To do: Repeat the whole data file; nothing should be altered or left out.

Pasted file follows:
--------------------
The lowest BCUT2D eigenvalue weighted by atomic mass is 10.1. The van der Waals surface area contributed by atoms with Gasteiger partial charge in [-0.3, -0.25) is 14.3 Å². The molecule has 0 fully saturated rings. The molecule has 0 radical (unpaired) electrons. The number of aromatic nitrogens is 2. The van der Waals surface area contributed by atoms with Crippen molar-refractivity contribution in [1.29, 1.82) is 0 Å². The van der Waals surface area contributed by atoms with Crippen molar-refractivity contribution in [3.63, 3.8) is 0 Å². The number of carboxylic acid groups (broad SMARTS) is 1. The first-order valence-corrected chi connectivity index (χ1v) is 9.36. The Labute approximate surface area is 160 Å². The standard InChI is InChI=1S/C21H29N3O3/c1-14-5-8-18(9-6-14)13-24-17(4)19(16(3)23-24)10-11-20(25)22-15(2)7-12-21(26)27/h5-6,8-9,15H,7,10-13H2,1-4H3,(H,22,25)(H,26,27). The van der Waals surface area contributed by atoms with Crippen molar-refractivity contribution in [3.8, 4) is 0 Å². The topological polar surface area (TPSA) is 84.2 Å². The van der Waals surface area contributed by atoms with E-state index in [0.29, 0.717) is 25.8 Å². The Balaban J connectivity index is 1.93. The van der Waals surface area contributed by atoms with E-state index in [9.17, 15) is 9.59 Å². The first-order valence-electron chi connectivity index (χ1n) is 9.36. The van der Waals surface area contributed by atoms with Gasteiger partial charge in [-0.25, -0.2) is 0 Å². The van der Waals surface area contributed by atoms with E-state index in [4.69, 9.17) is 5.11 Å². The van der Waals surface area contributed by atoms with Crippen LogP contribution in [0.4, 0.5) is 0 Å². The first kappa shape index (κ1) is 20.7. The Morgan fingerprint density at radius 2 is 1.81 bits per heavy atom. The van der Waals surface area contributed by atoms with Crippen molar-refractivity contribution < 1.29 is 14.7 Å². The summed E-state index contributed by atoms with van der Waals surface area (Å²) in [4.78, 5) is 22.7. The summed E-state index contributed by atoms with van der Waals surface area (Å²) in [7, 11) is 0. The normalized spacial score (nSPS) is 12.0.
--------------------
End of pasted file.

The lowest BCUT2D eigenvalue weighted by atomic mass is 10.1. The van der Waals surface area contributed by atoms with Gasteiger partial charge in [-0.3, -0.25) is 14.3 Å². The molecule has 0 fully saturated rings. The molecule has 0 radical (unpaired) electrons. The number of aromatic nitrogens is 2. The van der Waals surface area contributed by atoms with Crippen molar-refractivity contribution in [1.29, 1.82) is 0 Å². The van der Waals surface area contributed by atoms with Crippen molar-refractivity contribution in [3.63, 3.8) is 0 Å². The number of carboxylic acid groups (broad SMARTS) is 1. The first-order valence-corrected chi connectivity index (χ1v) is 9.36. The Labute approximate surface area is 160 Å². The standard InChI is InChI=1S/C21H29N3O3/c1-14-5-8-18(9-6-14)13-24-17(4)19(16(3)23-24)10-11-20(25)22-15(2)7-12-21(26)27/h5-6,8-9,15H,7,10-13H2,1-4H3,(H,22,25)(H,26,27). The van der Waals surface area contributed by atoms with Crippen molar-refractivity contribution in [3.8, 4) is 0 Å². The topological polar surface area (TPSA) is 84.2 Å². The van der Waals surface area contributed by atoms with E-state index in [0.29, 0.717) is 25.8 Å². The Balaban J connectivity index is 1.93. The van der Waals surface area contributed by atoms with E-state index in [9.17, 15) is 9.59 Å². The first-order valence-electron chi connectivity index (χ1n) is 9.36. The van der Waals surface area contributed by atoms with Gasteiger partial charge in [-0.25, -0.2) is 0 Å². The van der Waals surface area contributed by atoms with E-state index in [4.69, 9.17) is 5.11 Å². The van der Waals surface area contributed by atoms with Crippen LogP contribution in [0.4, 0.5) is 0 Å². The first kappa shape index (κ1) is 20.7. The Morgan fingerprint density at radius 2 is 1.81 bits per heavy atom. The van der Waals surface area contributed by atoms with Crippen molar-refractivity contribution < 1.29 is 14.7 Å². The summed E-state index contributed by atoms with van der Waals surface area (Å²) in [4.78, 5) is 22.7. The summed E-state index contributed by atoms with van der Waals surface area (Å²) in [7, 11) is 0. The normalized spacial score (nSPS) is 12.0.